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January 29, 2010


September of 2008 I went to a symposium sponsored by Human Rights First at the NYC Bar Association concerning prosecution of terrorism in civilian courts and blogged about it here.

Here's the takeaway from this: there is a 91% conviction rate in civilian courts in terrorism cases. The prior administration and its amen corner have never made a persuasive case that these cases could not be successfully prosecuted in civilian courts. Never.

At the time, by the way, I did not know that the Andrew McCarthy was the same Andrew McCarthy who makes serially tendentious arguments at The Corner. That explains everything in hindsight.

Good post, Eric, but it looks like there will be some unrelated difficulties to sort out:

Mayor Michael Bloomberg appeared at the event with Paterson but did not take questions. He originally supported plans to hold the trial in Manhattan but reversed his position this week, asking Holder to move the proceedings. The city claims it will cost hundreds of millions of dollars to provide security for a court case that is expected to last at least a year.

Not necessarily slarti. They're talking about moving the civilian trial to a different venue where they will conduct the civilian trial.

Still not a military commission, so fine in my book.

A primary objection to the civilian trials is that they force the gov't to reveal secret information to get a conviction. The legally process called Discovery requires these disclosures.

Another problem is that each trial creates a bully pulpit for terrorists who can be dramatically quoted in Arab media.

The data on conviction rates argues that good results can be obtained without compromising secrets or making propaganda for our enemies.

Note that Andy McCarthy, who prosecute the terrorists who attacked the World Trade Center in 1993, is now opposed to such prosecutions for the reasons given, and others.

Note that Andy McCarthy, who prosecute the terrorists who attacked the World Trade Center in 1993, is now opposed to such prosecutions for the reasons given, and others.

Yeah, but his credibility buried somewhere deep below the subbasement. He's a wild conspiracy theorist, and not known for coherent argumentation.

Another problem is that each trial creates a bully pulpit for terrorists who can be dramatically quoted in Arab media.

Except that's not true. Judges can and do cut off defendant's when they are doing anything other than directly answer questions in a succinct manner.

Further, showing trials of terrorists being treated as common criminals actually greatly injures the terrorist group's repuation and image. They are supposed to be warriors, knights, soldiers of god committed to martyrdom. Not common criminals.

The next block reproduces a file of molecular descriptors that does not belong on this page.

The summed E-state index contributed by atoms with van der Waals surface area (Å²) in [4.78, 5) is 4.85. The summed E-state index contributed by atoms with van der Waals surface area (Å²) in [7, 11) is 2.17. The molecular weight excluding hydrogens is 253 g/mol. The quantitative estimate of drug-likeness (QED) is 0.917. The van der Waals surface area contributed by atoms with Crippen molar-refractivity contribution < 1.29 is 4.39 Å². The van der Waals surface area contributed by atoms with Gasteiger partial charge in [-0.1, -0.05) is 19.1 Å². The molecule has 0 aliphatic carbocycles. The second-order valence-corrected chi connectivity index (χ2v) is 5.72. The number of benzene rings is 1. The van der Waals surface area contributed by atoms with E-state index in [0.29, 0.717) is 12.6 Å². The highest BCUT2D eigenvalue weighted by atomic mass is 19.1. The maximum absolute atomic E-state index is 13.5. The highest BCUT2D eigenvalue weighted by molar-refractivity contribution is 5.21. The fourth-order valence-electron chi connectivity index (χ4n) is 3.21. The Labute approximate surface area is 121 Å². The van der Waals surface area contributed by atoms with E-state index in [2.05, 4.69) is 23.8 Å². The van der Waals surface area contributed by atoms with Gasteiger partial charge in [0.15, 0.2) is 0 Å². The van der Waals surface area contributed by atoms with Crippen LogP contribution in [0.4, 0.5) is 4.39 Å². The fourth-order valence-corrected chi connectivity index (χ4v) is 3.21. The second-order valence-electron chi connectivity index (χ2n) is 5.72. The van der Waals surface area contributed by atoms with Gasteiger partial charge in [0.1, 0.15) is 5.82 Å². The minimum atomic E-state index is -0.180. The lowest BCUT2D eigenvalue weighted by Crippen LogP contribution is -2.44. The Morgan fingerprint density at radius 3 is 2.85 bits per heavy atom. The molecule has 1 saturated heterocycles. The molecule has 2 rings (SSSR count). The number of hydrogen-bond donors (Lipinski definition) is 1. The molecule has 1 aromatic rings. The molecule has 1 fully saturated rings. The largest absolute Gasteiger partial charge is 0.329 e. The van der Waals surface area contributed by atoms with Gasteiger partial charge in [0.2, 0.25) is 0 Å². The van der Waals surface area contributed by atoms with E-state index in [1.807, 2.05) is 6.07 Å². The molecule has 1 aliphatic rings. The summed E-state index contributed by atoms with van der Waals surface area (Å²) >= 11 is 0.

Jihadi groups actually tend to disassociate with convicted jihadists, and certainly don't focus on the trials themselves. However, they do focus on US hypocrisy, like the use of torture and the abandonment of the principles of habeas corpus, and rule of law.

What Eric said. Fred, with respect, are you at all familiar with procedure in civil and criminal courts? The judge controls the entire process during the proceeding. I'm not an attorney, but I have testified several times in civil proceedings for a former employer and I can tell you that any judge worth his or her salt exerts this control. No one can speak without the judge's permission, no attorney can even approach the witness without the judge's permission.

Defendants have no inherent requirement to testify and if they do, as Eric noted, they can merely respond to the questions they are answered. I had testified at a trial once in which the defendant wanted to interject something and the judge told him "there is no question pending." When he attempted again, the judge sternly advised that there was no question pending.

Are you familiar with CIPA? If not, you should acquaint yourself with it. There are procedures in place to protect classified material in criminal trials.

As for Andrew McCarthy, actually his boss, Mary Jo White prosecuted the WTC terrorists. She now believes that the military commissions were a bad idea. Indeed, of all the people on the panel, McCarthy was the only one who opposed prosecutions in civilian courts, while not even making a credible argument as to why.

I think many people's ideas about criminal courts come from (1) TV shows and (2) the circus that was the OJ trial.
Federal criminal courts don't resemble either, except for the layout of the courtroom and the judge on the bench. Procedure is much more restricted. If OJ had faced federal charges, Cochran would not have been able to do half of what he did. And one hopes, then prosecutors would have at least been competent. The judge was so enamored with himself being on national TeeVee that he lost control of the trial very early on.

To see people like Susan Collins of Maine actually try to promote the argument that civilian trials are a mistake is beyond comprehension,unless one understands that the GOP is trying to politicize this issue.
She looked like a deer in the headlights, especially when Andrea Mitchell told her that Richard Reid, the shoe bomber, had been mirandized, tried and convicted under GW Bush. She went on to stick to her absurd argument by saying Bush also made a mistake. There are people who mistakenly think Richard Reid is an American, but he is a British citizen. I feel that if people like McConnell and Hoekstra play politics with national security issues, they will sooner or later overplay their hand. Some members of our intelligence apparatus are also Republicans and could very well pay these folks back for their disrespect and appeals to ignorance.

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